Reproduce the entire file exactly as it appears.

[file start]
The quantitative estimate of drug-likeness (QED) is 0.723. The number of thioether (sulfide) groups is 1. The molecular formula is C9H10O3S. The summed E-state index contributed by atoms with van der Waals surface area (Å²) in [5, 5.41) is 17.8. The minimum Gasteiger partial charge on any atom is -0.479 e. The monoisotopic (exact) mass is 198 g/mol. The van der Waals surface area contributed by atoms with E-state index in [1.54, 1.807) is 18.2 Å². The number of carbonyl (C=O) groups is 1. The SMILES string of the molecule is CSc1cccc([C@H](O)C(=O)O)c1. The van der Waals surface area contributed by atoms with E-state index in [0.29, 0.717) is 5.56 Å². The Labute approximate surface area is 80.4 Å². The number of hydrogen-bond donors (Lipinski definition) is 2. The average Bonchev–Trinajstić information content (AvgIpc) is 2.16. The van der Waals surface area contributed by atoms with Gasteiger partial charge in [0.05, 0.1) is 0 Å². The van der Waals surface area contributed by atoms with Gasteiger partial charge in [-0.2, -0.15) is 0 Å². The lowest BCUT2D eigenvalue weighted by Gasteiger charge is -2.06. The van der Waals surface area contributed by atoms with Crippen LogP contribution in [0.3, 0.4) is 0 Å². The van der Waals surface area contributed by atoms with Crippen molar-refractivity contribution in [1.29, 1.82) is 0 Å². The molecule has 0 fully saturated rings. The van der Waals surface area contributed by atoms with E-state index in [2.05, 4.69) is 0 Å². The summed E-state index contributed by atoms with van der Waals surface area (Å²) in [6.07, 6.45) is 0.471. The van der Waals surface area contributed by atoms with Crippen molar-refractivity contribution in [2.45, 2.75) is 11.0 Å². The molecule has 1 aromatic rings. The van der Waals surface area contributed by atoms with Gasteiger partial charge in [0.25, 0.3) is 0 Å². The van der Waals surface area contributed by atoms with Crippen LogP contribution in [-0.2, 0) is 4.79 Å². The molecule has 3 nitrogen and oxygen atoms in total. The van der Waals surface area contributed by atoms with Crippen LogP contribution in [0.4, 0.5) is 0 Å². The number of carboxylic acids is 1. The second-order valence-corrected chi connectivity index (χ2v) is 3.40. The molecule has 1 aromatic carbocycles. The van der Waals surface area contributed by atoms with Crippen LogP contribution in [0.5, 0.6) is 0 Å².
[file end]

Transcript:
The quantitative estimate of drug-likeness (QED) is 0.723. The number of thioether (sulfide) groups is 1. The molecular formula is C9H10O3S. The summed E-state index contributed by atoms with van der Waals surface area (Å²) in [5, 5.41) is 17.8. The minimum Gasteiger partial charge on any atom is -0.479 e. The monoisotopic (exact) mass is 198 g/mol. The van der Waals surface area contributed by atoms with E-state index in [1.54, 1.807) is 18.2 Å². The number of carbonyl (C=O) groups is 1. The SMILES string of the molecule is CSc1cccc([C@H](O)C(=O)O)c1. The van der Waals surface area contributed by atoms with E-state index in [0.29, 0.717) is 5.56 Å². The Labute approximate surface area is 80.4 Å². The number of hydrogen-bond donors (Lipinski definition) is 2. The average Bonchev–Trinajstić information content (AvgIpc) is 2.16. The van der Waals surface area contributed by atoms with Gasteiger partial charge in [0.05, 0.1) is 0 Å². The van der Waals surface area contributed by atoms with Gasteiger partial charge in [-0.2, -0.15) is 0 Å². The lowest BCUT2D eigenvalue weighted by Gasteiger charge is -2.06. The van der Waals surface area contributed by atoms with Crippen LogP contribution in [0.3, 0.4) is 0 Å². The van der Waals surface area contributed by atoms with Crippen molar-refractivity contribution in [1.29, 1.82) is 0 Å². The molecule has 0 fully saturated rings. The van der Waals surface area contributed by atoms with E-state index in [2.05, 4.69) is 0 Å². The summed E-state index contributed by atoms with van der Waals surface area (Å²) in [6.07, 6.45) is 0.471. The van der Waals surface area contributed by atoms with Crippen molar-refractivity contribution in [2.45, 2.75) is 11.0 Å². The molecule has 1 aromatic rings. The van der Waals surface area contributed by atoms with Gasteiger partial charge in [0.25, 0.3) is 0 Å². The van der Waals surface area contributed by atoms with Crippen LogP contribution in [-0.2, 0) is 4.79 Å². The molecule has 3 nitrogen and oxygen atoms in total. The van der Waals surface area contributed by atoms with Crippen LogP contribution in [0.4, 0.5) is 0 Å². The number of carboxylic acids is 1. The second-order valence-corrected chi connectivity index (χ2v) is 3.40. The molecule has 1 aromatic carbocycles. The van der Waals surface area contributed by atoms with Crippen LogP contribution in [0.5, 0.6) is 0 Å².